House Made of Dawn: The Loss and Rebirth of Identity
Indian, as the first inhabitants in North America continent are known as mysterious and full of legends, but they are always considered an old race with glorious and miserable history, like most other earlier civilization in the world. The Indians had been silent in the history of literature for a quite long time, because most of their works are in oral forms, and spread from mouth to mouth among themselves. In House Made of Dawn Momaday tells how a young man, Abel, comes back from the white world and finds that he is lost between both the white and Indian cultures and the loss of identity.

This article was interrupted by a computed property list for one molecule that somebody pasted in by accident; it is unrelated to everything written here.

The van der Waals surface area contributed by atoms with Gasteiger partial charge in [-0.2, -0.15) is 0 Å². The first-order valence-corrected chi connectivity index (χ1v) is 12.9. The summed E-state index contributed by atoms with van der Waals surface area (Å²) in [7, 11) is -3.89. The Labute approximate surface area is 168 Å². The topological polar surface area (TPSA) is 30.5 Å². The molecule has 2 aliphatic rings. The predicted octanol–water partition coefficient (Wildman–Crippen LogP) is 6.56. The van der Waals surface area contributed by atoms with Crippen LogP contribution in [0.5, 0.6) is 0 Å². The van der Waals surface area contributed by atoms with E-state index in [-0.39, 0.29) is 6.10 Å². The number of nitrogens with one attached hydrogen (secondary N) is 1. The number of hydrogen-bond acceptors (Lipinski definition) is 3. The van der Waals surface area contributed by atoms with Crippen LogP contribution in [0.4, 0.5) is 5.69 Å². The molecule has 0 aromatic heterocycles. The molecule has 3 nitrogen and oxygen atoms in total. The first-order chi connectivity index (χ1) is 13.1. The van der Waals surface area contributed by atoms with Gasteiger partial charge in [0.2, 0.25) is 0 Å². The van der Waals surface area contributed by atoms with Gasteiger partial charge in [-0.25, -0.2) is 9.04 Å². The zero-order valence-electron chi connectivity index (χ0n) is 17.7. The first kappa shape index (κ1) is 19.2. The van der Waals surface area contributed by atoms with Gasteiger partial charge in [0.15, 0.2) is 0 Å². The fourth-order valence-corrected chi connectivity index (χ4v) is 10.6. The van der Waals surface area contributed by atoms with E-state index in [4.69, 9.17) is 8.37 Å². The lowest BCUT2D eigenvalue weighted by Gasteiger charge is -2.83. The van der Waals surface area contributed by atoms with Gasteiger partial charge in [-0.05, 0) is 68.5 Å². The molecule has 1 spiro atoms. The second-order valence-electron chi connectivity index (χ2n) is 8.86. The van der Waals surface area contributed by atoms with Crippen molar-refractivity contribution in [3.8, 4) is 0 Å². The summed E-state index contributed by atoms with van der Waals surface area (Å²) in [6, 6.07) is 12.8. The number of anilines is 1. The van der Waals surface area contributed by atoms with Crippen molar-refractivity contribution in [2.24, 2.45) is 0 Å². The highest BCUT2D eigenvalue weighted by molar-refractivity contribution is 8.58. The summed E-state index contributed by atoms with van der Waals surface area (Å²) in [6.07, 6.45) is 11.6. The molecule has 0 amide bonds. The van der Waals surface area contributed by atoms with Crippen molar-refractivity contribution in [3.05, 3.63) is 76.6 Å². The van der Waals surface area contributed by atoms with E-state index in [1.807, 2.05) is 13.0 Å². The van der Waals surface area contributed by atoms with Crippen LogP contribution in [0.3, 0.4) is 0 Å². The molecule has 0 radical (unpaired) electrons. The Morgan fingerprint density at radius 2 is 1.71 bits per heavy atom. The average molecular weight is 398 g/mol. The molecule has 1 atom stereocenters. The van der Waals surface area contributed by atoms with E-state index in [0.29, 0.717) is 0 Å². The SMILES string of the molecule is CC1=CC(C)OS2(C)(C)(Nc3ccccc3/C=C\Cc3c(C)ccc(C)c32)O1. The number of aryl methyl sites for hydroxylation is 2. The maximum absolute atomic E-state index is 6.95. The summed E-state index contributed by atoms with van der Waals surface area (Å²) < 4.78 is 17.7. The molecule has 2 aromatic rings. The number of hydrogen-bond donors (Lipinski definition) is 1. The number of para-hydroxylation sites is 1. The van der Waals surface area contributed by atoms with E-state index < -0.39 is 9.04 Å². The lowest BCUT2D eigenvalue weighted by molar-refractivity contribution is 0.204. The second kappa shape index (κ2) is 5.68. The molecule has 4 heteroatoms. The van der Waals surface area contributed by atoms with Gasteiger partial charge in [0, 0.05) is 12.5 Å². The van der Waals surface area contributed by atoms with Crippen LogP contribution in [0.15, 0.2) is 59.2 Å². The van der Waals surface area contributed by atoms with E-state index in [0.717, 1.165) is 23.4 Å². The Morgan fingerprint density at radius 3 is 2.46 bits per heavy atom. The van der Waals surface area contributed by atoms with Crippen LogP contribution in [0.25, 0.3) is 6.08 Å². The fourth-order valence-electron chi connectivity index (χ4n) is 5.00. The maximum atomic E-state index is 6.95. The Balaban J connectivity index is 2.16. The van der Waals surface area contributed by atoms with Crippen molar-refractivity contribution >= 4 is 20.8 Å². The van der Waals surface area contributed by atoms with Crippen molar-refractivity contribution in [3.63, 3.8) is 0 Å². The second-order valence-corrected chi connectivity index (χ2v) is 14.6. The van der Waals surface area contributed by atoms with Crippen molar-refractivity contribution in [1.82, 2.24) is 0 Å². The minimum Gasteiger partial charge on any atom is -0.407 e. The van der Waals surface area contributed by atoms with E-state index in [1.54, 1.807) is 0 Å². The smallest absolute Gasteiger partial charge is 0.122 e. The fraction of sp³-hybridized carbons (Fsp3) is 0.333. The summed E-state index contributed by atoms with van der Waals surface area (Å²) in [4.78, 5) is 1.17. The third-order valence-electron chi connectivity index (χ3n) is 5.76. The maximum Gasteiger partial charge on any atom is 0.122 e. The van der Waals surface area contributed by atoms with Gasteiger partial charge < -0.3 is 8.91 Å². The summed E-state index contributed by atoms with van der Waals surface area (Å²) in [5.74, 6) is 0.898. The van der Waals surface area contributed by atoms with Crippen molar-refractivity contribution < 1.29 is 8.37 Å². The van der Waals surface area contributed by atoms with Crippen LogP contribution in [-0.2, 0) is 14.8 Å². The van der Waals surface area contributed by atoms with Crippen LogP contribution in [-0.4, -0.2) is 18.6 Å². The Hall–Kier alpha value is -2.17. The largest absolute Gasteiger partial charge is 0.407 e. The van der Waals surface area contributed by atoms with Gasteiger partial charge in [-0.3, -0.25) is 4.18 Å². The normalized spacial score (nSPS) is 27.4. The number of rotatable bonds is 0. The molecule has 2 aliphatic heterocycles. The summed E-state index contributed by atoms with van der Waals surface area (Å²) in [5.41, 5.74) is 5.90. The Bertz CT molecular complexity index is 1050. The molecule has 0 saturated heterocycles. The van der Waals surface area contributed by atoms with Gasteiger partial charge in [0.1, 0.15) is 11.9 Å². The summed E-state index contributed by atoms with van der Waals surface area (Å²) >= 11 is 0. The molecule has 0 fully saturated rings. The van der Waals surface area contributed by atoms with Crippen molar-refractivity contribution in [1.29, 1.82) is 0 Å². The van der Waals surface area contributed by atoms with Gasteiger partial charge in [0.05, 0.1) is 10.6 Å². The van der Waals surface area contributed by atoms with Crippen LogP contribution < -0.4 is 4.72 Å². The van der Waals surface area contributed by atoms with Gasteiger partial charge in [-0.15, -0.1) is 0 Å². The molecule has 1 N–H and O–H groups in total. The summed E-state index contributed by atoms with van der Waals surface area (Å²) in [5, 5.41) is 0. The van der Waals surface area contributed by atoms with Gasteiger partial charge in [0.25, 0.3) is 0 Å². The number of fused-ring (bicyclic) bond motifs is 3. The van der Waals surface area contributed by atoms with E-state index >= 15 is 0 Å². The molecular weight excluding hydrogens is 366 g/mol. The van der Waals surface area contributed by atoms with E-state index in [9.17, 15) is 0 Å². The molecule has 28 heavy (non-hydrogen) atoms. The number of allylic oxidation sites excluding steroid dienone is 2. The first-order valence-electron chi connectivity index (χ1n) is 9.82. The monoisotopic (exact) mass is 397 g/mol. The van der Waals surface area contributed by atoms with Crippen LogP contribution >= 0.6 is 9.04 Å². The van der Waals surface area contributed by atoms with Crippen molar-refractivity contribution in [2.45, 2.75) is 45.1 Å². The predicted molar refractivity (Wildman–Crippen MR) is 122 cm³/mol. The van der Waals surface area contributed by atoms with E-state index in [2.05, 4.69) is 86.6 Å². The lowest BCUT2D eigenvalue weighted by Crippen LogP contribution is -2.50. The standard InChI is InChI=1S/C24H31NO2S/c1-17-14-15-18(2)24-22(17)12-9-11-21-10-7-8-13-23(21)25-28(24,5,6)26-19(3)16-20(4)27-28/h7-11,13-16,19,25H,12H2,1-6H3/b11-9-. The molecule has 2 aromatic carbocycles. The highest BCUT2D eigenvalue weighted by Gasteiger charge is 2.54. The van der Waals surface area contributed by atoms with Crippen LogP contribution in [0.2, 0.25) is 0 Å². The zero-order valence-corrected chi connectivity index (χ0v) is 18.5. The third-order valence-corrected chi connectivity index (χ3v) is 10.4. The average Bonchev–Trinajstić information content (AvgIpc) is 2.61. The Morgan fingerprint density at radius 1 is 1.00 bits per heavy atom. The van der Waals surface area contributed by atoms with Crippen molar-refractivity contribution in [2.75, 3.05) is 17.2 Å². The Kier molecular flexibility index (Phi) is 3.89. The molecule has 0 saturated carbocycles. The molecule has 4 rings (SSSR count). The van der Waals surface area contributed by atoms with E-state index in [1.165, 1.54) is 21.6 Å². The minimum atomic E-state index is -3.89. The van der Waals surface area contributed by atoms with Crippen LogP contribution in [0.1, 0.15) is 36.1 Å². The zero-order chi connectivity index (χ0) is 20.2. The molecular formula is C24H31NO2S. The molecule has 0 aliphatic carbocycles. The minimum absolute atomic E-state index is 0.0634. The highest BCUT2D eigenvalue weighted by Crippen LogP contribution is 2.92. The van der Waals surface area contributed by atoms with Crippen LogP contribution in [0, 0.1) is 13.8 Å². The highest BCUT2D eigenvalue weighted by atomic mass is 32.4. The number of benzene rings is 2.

Even though Abel grows up in the tribe and is immerged in the Indian culture, but in other Indians point of view he is still an outsider because of his father. “His father was a Navajo, they said, or a Sia, or an Isleta, an outsider anyway, which made him and his mother and Vidal somehow foreign and strange.”(Momaday 11) his childhood makes him feels isolated, his entire family members have been dead except for his grandpa, and he was totally lost. Another sign of showing he is losing his identity is his loss of language, according to the Indians; language for them is very important. They use language to tell stories so the Indian identity can be pass on from generation to generation. Abel has suffered tremendous pain to use language. He wants to pray but cannot enter the rhythm; he tried to sing but cannot get the right words and tune. Abel did not just fails to reenter the Indian world, but also having a hard time to adjust to the white world. “All around you and you cannot get a hold of it because it is going too fast. You have to get use to it first, and it’s hard.”(Momaday 139) in Los Angeles everything is going fast, everyone is working all day and at night people will go to the bar to drink. But back at the reservation is a completely different pace, at the beginning of the novel he stop working for three days...
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